New clothes, new hours, and other expert advice
Six pressing questions about the future of work.
By Rebecca M. Knight
If at least some of your job can be done from home, what should your work hours and workweeks look like?
We must get rid of the notion of a 9 to 5 workday. Those hours make sense when you’re commuting, but the rigidity of that schedule doesn’t allow you to get the benefits of working from home. Once you remove that straitjacket, you can figure out the best hours for you. Maybe you start your workday around 10 after you get the kids ready for school and do some exercise. Or maybe you do your best work late at night.
There are some limitations. If you’re working in a team or with people in different time zones, you’ll have to coordinate. And you’ll need to be amenable when your manager wants to talk. But the goal is to structure your schedule around your life’s competing objectives and work when you’re most likely to be creative and productive. It takes a more results-oriented mindset where the focus is on what you’re accomplishing, not the hours worked.
Most employees, if given a choice, will opt for a “Goldilocks plan” that involves not too much time at the office, and not too little. On office days, you may find you’re working longer hours because you’re cramming a lot in. You’re seeing clients, using specialized machines, or having informal lunches and team meetings. You’ll need to figure out how to optimize your time based on how your organization is structured and your own preferences.
— Robert C. Pozen, senior lecturer at MIT Sloan School of Management and author of “Remote Inc.: How to Thrive at Work . . . Wherever You Are.”
How can employers balance having some people at the office while others are at home?
Pre-pandemic, employees in the office often took precedence; remote workers were second-class citizens. Now our perspective has broadened, and we’ve gained an awareness of, and comfort with, remote work. The worry is that once we return to some kind of normal, we will revert to autopilot. Leaders mustn’t let that happen.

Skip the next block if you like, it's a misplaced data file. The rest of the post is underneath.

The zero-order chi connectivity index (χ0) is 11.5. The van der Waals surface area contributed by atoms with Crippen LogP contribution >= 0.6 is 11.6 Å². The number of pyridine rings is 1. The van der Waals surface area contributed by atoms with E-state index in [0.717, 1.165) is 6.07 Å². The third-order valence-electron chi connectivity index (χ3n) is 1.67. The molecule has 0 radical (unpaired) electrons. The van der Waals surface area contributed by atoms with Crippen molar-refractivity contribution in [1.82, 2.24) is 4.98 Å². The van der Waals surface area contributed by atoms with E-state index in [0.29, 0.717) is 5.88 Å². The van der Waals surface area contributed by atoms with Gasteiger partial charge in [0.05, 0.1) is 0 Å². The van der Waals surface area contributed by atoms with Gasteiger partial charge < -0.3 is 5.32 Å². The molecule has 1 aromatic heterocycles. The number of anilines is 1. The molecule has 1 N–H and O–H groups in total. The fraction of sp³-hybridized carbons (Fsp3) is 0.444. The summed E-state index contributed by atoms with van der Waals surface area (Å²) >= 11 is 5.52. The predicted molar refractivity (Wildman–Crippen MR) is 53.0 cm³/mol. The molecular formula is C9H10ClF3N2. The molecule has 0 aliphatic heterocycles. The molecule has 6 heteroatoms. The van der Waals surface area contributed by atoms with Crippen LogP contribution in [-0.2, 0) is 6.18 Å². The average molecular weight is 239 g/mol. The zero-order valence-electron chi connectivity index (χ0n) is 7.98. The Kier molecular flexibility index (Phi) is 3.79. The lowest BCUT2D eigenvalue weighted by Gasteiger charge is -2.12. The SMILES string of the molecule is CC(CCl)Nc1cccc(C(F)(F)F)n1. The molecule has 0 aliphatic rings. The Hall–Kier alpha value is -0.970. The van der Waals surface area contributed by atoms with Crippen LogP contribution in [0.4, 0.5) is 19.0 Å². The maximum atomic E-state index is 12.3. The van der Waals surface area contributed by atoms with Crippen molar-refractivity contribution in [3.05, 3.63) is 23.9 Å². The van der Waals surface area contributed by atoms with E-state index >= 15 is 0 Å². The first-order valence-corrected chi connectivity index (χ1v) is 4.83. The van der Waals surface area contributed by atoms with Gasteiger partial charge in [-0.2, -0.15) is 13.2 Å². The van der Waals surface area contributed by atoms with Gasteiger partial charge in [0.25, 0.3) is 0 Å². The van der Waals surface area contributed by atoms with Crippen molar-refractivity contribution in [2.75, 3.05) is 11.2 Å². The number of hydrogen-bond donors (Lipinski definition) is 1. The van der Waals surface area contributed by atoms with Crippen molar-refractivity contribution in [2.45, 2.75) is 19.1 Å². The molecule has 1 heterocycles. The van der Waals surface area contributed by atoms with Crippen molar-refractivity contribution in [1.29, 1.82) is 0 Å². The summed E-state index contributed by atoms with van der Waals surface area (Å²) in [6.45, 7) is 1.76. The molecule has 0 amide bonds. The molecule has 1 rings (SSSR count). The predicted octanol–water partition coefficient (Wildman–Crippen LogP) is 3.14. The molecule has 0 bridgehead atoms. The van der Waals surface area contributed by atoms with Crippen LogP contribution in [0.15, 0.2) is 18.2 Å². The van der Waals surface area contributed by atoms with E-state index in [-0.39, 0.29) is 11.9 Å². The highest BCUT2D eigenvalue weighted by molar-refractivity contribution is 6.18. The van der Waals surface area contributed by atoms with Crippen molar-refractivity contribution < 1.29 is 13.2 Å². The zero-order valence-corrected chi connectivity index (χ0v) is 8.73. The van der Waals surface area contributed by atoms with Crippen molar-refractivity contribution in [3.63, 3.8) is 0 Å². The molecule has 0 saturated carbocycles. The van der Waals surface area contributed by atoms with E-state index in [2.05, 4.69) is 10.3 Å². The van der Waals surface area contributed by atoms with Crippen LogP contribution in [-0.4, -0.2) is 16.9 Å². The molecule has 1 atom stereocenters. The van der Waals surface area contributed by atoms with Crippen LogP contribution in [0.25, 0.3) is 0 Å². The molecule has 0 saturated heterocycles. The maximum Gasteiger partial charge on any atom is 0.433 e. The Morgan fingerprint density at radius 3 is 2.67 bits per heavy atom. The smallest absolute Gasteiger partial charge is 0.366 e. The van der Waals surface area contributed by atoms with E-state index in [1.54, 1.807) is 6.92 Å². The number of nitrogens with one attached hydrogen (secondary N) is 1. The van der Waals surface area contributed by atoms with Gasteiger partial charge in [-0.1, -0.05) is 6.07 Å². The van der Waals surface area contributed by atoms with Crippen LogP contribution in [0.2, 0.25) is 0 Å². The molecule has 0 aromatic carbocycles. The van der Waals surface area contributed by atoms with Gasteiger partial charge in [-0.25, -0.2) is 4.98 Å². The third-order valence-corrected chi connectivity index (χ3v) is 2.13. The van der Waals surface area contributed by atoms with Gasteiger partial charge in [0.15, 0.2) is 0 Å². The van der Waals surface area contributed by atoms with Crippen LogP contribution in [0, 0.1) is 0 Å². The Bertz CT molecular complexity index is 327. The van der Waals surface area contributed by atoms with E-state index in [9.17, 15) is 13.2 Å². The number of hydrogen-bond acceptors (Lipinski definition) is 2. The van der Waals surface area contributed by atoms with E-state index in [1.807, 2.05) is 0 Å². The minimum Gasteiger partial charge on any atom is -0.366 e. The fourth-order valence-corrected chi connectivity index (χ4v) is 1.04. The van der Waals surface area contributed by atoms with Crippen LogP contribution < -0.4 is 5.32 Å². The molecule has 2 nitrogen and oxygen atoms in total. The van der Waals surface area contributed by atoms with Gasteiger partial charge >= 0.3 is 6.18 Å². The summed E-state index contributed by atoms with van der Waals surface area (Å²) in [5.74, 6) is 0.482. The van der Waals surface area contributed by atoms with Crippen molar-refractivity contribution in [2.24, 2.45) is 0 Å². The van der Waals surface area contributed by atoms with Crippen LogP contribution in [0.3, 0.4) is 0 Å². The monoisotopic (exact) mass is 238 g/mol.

Building and sustaining a positive organizational culture is an urgent priority. Leaders will need to get creative in how they employ video, story, and music to create human connections between employees. They’ll need to overcommunicate with their teams, constantly reinforcing the bigger picture they’re working toward, and reminding people of commonalities they share. New hires will need to pair with an onboarding buddy — a culture carrier — to help them learn the organization’s beliefs and values.
Leaders will also need to be thoughtful about managing interactions between their remote and in-person workforces. During a hybrid meeting, for instance, they’ll need to be mindful of technology — even down to the screen sizes they’re using to make sure people joining remotely aren’t reduced to tiny boxes. They’ll need to be better facilitators, too. They’ll need to ask the remote colleagues for their thoughts first and then turn their bodies to listen. During impromptu interactions, they’ll need to be intentional about keeping all colleagues in the loop.
— Amy Jen Su, co-founder and managing partner of Paravis Partners and author of “The Leader You Want to Be: Five Essential Principles for Bringing Out Your Best Self — Every Day.”
How can companies spark collaboration among remote workers and accurately measure their performance?
From a creativity and collaboration standpoint, the hybrid work schedule — where employees spend some days each week in an office and other days working remotely — represents the best of both worlds. Workers will use the office for socializing and brainstorming; they will do their thinking and virtual collaboration from home.
A majority of employee communication will continue to be mediated through a computer screen, but that won’t have too big an effect on innovation. Tools like Slack and Zoom are continuing to evolve. As long as there’s some in-person interaction, and time for joking and gossiping, employees will adjust.
What will change, though, is how managers evaluate employees’ performance and how well they collaborate with colleagues. Most organizational cultures overly prize folks who are first in the car park and last to leave. Performance reviews reflect who’s the best at politicking and reputation management.